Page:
Moreover, by refusing to tell the American people what goals he’s requiring those few troops to accomplish, he makes it impossible for any independent observer to know whether the strategy is working or failing. It is laudable that President Trump keeps matters pertaining to the conduct of battle plans secret, but that does not extend to telling the people in whose name the Army fights what the force is being asked to accomplish.

The American people have a right to hear and then decide for themselves whether they are willing to support the continuation of a war that has utterly failed for more than a decade. If they conclude that the aims chosen by the president will not rationally succeed, then it is their right to withhold support. But in our democracy, the commander-in-chief does not have the right to go to war on his own, pursuing objectives he keeps secret from the public.

It is unequivocally a vital national interest of the United States to defend the U.S. homeland and protect its citizens. But occupying the territory of Afghanistan will not accomplish that objective. Candidate Trump’s instincts were right. It is time to effectively end the mission in Afghanistan with a plan that actually safeguards American interests.

Pages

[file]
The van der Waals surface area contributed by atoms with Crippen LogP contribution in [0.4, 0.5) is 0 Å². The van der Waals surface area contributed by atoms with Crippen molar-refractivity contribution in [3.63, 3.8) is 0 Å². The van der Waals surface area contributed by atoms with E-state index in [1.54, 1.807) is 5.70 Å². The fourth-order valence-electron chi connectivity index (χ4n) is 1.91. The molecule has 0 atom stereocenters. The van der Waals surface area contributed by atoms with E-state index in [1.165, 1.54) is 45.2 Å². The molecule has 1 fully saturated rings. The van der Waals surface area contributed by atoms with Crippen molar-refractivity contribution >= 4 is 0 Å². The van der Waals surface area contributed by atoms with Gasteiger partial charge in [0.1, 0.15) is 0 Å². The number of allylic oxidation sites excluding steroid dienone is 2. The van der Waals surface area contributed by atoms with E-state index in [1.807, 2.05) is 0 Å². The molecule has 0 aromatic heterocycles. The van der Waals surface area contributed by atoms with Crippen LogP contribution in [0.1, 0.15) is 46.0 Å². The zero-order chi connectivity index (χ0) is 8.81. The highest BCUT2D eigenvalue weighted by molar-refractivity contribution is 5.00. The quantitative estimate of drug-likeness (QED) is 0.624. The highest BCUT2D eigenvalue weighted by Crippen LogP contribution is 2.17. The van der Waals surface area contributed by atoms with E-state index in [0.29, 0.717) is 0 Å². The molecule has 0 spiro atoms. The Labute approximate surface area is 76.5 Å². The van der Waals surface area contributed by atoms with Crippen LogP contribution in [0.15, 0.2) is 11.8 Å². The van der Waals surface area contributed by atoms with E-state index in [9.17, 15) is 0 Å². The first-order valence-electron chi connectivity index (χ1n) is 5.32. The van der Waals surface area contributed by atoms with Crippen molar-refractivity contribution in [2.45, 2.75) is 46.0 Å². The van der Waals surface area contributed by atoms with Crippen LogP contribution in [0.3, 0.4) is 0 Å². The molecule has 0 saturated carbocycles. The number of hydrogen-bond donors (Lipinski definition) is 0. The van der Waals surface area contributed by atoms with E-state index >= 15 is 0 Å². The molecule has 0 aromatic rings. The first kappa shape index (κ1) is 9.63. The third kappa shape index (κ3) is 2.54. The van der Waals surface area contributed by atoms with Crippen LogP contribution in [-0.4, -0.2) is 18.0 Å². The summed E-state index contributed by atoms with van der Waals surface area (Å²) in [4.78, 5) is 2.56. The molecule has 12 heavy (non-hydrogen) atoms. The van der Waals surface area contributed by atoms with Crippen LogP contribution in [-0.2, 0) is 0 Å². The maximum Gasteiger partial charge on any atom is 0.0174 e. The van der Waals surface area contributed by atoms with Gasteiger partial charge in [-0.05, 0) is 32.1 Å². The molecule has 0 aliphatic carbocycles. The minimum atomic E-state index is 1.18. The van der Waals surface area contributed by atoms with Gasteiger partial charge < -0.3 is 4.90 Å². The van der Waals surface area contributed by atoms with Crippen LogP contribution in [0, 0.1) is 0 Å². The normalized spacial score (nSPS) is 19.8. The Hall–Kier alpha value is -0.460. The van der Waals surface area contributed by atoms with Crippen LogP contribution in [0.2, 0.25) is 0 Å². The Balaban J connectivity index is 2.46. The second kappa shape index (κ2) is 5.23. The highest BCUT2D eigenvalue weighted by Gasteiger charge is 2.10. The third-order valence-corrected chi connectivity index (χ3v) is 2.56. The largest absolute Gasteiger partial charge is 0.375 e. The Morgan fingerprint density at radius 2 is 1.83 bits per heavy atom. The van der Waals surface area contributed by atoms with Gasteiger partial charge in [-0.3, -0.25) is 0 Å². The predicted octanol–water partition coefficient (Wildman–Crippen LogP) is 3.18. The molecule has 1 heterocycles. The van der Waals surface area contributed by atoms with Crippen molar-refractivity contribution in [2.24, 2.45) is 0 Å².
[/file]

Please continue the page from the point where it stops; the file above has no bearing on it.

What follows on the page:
Trump Doesn't Want the Same Old Options from the Pentagon on Afghanistan

The Skeptics

On Monday night from Fort Myer, Virginia, President Trump told the nation that despite what he’d said from the campaign trail in 2016, he was not going to end the war in Afghanistan. Instead, he would expand it and remove any visible exit signs from the equation. Whether this decision will cost him politically in 2020 is yet to be seen, but the cost to the nation in the present could be significant. The plan outlined by the president is virtually certain to continue the unbroken record of failure.

The president’s plan calls for a modest troop increase, relaxing the rules of engagement for combat troops, and putting more pressure on Pakistan to cease its cross-border support of various insurgent groups. Additionally, he said his plan would be better because he was changing U.S. war policy from one that has been time-based to one that is conditions-based. There are many things that should trouble Americans about this decision.